Blizzard’s New Policy Bans World of Warcraft Reinforcement Organizations
Monday morning, Blizzard released a statement about a policy change in World of Warcraft which interested fans. The developer is updating its policies to prevent “organizations from over-advertising various non-traditional in-game services,” which includes boosting, matchmaking, and escrow.
This policy is aimed at large-scale organizations that operate these services in multiple areas, but fans fear it doesn’t go far enough. The statement reads as follows:
As the conditions under which different entities operate in World of Warcraft change, we are compelled to update our policies to further our goal of making the game experience as fair and welcoming as possible. Since our last policy update, we have seen increasing disruption to the gaming experience caused by organizations over-advertising various non-traditional in-game services.
Starting today, we will now ban organizations that offer boosting, matchmaking, escrow, or other non-traditional services, including those offered for gold. World of Warcraft accounts found in violation of this policy are subject to account actions. These actions may include warnings, account suspensions and, if necessary, permanent closure of the disruptive World of Warcraft account(s). Organizations operating in multiple areas and excessively advertising non-traditional in-game sales are against the terms and conditions of Blizzard’s End User License Agreement (EULA).
This policy update does not prevent individuals or guilds from using the provided in-game tools (“exchange channel” chat) to buy or sell in-game items or activities for in-game currency. the game. However, “reinforcement communities,” especially those that operate across multiple domains, are no longer allowed.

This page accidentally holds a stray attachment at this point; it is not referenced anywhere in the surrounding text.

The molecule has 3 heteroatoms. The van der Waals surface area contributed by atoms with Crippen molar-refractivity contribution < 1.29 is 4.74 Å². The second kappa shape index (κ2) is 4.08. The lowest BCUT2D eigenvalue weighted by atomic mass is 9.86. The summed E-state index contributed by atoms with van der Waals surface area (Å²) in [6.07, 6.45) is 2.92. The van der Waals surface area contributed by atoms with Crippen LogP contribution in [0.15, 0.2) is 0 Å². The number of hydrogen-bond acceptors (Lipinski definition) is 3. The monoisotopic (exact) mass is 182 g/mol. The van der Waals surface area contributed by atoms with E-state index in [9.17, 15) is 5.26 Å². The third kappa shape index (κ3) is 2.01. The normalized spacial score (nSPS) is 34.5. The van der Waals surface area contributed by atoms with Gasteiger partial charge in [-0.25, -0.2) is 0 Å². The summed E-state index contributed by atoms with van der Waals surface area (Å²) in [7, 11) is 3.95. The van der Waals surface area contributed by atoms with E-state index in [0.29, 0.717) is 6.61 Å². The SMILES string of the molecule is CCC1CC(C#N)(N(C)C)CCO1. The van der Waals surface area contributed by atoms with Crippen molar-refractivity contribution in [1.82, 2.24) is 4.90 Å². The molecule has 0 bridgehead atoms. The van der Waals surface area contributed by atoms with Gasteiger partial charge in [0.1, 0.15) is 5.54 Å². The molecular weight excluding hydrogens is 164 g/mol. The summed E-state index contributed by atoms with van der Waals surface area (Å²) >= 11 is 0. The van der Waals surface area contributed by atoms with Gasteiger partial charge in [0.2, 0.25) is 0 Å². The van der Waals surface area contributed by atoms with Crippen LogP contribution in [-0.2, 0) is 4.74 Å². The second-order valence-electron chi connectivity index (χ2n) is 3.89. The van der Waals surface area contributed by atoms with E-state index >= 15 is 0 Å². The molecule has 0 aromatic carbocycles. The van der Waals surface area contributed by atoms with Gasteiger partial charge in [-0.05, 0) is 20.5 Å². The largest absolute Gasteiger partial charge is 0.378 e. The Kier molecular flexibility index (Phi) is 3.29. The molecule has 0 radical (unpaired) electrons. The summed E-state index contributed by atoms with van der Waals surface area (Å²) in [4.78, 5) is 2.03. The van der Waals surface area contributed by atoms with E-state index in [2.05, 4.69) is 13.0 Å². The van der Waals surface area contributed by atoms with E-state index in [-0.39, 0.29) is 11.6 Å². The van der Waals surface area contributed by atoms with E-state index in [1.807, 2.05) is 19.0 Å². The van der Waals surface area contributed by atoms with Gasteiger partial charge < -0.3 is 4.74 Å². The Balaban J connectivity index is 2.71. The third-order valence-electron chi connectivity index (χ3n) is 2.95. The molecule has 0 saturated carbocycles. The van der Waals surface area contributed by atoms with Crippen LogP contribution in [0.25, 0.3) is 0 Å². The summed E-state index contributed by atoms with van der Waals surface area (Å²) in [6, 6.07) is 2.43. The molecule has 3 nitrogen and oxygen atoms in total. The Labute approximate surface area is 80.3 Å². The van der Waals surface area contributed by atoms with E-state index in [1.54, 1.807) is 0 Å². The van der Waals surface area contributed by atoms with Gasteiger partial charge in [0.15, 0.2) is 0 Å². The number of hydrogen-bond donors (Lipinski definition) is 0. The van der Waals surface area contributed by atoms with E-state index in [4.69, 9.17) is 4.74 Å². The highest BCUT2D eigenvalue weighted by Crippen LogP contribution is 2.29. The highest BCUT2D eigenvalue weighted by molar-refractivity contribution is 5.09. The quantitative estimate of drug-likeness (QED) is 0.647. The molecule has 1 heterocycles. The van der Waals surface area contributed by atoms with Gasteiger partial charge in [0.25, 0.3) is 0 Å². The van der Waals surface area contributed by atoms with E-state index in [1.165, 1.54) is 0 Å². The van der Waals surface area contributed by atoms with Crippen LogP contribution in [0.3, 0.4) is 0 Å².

We urge all such organizations to immediately cease doing business in World of Warcraft, in order to maintain uninterrupted access to the game.
The term “boosting” covers a set of player-based services whose content is automated; this can include leveling up from 1 to 60, or getting into the most difficult content available in the game and coming out with fun achievements and the new mounts.
Fans have already noted concerns about this statement — precisely, that it only tackles the biggest operations. Guilds and individuals can still use the trade chat to sell their services – like a paid run through the final raid tier or access to the final mount that drops a rare boss. Indeed, this policy can funnel organizations into commercial chat as a “safe zone” for these offers.
The difference between a guild and an organization is ill-defined; organizations often congregate on out-of-game platforms, such as Discord servers, where they can access a wider customer base and freely advertise their services. Organizations often clog the group search function with ads for boosted races; this policy will probably clarify that.
It’s a good first step, but it may not be enough for many. World of Warcraft Fans. There is still a loophole that allows organizations to rename themselves “guilds”, but this may be fixed in the future. Other fans are still grappling with whether they can support Blizzard via World of Warcraft with the current legal issues faced by developers. Activision Blizzard is still embroiled in a lawsuit with the State of California over allegations of widespread sexual harassment.